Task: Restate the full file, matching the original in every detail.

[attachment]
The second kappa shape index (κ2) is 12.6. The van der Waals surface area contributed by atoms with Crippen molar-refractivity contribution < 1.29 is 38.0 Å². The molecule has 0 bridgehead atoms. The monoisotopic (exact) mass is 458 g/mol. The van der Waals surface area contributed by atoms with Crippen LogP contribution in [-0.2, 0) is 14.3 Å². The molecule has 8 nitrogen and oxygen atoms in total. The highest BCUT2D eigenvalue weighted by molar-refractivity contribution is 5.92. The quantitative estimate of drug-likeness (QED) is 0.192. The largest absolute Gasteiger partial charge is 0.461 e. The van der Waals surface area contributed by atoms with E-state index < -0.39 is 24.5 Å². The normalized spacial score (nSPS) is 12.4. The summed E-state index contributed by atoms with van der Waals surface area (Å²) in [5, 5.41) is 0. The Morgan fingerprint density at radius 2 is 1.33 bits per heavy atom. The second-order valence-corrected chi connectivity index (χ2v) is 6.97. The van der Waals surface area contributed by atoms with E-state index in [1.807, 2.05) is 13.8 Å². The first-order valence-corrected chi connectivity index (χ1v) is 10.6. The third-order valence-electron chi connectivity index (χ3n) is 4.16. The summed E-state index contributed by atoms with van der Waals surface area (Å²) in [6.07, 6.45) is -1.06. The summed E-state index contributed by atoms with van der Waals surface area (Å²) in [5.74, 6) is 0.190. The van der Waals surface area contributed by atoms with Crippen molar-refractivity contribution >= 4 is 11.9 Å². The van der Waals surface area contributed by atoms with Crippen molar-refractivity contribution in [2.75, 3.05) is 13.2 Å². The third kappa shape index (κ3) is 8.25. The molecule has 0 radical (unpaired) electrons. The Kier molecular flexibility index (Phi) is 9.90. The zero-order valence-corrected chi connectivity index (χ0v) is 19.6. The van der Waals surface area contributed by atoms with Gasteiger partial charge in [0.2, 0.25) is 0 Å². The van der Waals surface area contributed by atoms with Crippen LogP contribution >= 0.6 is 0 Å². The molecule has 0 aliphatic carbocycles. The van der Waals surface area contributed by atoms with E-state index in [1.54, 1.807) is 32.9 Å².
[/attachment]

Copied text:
The second kappa shape index (κ2) is 12.6. The van der Waals surface area contributed by atoms with Crippen molar-refractivity contribution < 1.29 is 38.0 Å². The molecule has 0 bridgehead atoms. The monoisotopic (exact) mass is 458 g/mol. The van der Waals surface area contributed by atoms with Crippen LogP contribution in [-0.2, 0) is 14.3 Å². The molecule has 8 nitrogen and oxygen atoms in total. The highest BCUT2D eigenvalue weighted by molar-refractivity contribution is 5.92. The quantitative estimate of drug-likeness (QED) is 0.192. The largest absolute Gasteiger partial charge is 0.461 e. The van der Waals surface area contributed by atoms with E-state index < -0.39 is 24.5 Å². The normalized spacial score (nSPS) is 12.4. The summed E-state index contributed by atoms with van der Waals surface area (Å²) in [5, 5.41) is 0. The Morgan fingerprint density at radius 2 is 1.33 bits per heavy atom. The second-order valence-corrected chi connectivity index (χ2v) is 6.97. The van der Waals surface area contributed by atoms with E-state index in [1.807, 2.05) is 13.8 Å². The first-order valence-corrected chi connectivity index (χ1v) is 10.6. The third-order valence-electron chi connectivity index (χ3n) is 4.16. The summed E-state index contributed by atoms with van der Waals surface area (Å²) in [6.07, 6.45) is -1.06. The summed E-state index contributed by atoms with van der Waals surface area (Å²) in [5.74, 6) is 0.190. The van der Waals surface area contributed by atoms with Crippen molar-refractivity contribution >= 4 is 11.9 Å². The van der Waals surface area contributed by atoms with Crippen molar-refractivity contribution in [2.75, 3.05) is 13.2 Å². The third kappa shape index (κ3) is 8.25. The molecule has 0 radical (unpaired) electrons. The Kier molecular flexibility index (Phi) is 9.90. The zero-order valence-corrected chi connectivity index (χ0v) is 19.6. The van der Waals surface area contributed by atoms with Gasteiger partial charge in [0.2, 0.25) is 0 Å². The van der Waals surface area contributed by atoms with Crippen LogP contribution >= 0.6 is 0 Å². The molecule has 0 aliphatic carbocycles. The van der Waals surface area contributed by atoms with E-state index in [1.54, 1.807) is 32.9 Å².